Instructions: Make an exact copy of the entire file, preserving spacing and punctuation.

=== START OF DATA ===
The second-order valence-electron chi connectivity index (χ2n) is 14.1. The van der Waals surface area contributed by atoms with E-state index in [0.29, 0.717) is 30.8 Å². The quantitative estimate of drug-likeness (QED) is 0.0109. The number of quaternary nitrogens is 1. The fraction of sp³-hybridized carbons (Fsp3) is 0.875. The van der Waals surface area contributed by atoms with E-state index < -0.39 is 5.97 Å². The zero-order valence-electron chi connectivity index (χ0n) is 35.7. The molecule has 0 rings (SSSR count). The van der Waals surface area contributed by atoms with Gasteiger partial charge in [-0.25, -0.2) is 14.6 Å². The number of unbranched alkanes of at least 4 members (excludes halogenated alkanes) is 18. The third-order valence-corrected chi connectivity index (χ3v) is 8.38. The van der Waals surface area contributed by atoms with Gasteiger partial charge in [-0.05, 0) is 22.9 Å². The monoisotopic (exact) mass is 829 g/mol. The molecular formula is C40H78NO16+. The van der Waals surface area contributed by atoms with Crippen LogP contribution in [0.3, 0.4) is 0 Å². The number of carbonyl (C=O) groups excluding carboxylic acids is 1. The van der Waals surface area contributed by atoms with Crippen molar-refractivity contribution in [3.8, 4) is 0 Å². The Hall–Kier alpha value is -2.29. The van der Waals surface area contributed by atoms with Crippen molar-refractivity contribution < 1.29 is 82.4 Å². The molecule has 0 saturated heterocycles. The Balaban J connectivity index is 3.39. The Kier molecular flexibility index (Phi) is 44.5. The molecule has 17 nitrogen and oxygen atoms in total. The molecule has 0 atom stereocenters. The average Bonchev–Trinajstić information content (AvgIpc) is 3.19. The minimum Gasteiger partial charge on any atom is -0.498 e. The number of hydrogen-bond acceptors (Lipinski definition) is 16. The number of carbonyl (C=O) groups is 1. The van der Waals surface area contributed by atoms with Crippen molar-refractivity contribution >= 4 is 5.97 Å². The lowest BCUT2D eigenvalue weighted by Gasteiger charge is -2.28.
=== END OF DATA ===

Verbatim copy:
The second-order valence-electron chi connectivity index (χ2n) is 14.1. The van der Waals surface area contributed by atoms with E-state index in [0.29, 0.717) is 30.8 Å². The quantitative estimate of drug-likeness (QED) is 0.0109. The number of quaternary nitrogens is 1. The fraction of sp³-hybridized carbons (Fsp3) is 0.875. The van der Waals surface area contributed by atoms with E-state index < -0.39 is 5.97 Å². The zero-order valence-electron chi connectivity index (χ0n) is 35.7. The molecule has 0 rings (SSSR count). The van der Waals surface area contributed by atoms with Gasteiger partial charge in [-0.25, -0.2) is 14.6 Å². The number of unbranched alkanes of at least 4 members (excludes halogenated alkanes) is 18. The third-order valence-corrected chi connectivity index (χ3v) is 8.38. The van der Waals surface area contributed by atoms with Gasteiger partial charge in [-0.05, 0) is 22.9 Å². The monoisotopic (exact) mass is 829 g/mol. The molecular formula is C40H78NO16+. The van der Waals surface area contributed by atoms with Crippen LogP contribution in [0.3, 0.4) is 0 Å². The number of carbonyl (C=O) groups excluding carboxylic acids is 1. The van der Waals surface area contributed by atoms with Crippen molar-refractivity contribution in [3.8, 4) is 0 Å². The Hall–Kier alpha value is -2.29. The van der Waals surface area contributed by atoms with Crippen molar-refractivity contribution < 1.29 is 82.4 Å². The molecule has 0 saturated heterocycles. The Balaban J connectivity index is 3.39. The Kier molecular flexibility index (Phi) is 44.5. The molecule has 17 nitrogen and oxygen atoms in total. The molecule has 0 atom stereocenters. The average Bonchev–Trinajstić information content (AvgIpc) is 3.19. The minimum Gasteiger partial charge on any atom is -0.498 e. The number of hydrogen-bond acceptors (Lipinski definition) is 16. The number of carbonyl (C=O) groups is 1. The van der Waals surface area contributed by atoms with Crippen molar-refractivity contribution >= 4 is 5.97 Å². The lowest BCUT2D eigenvalue weighted by Gasteiger charge is -2.28.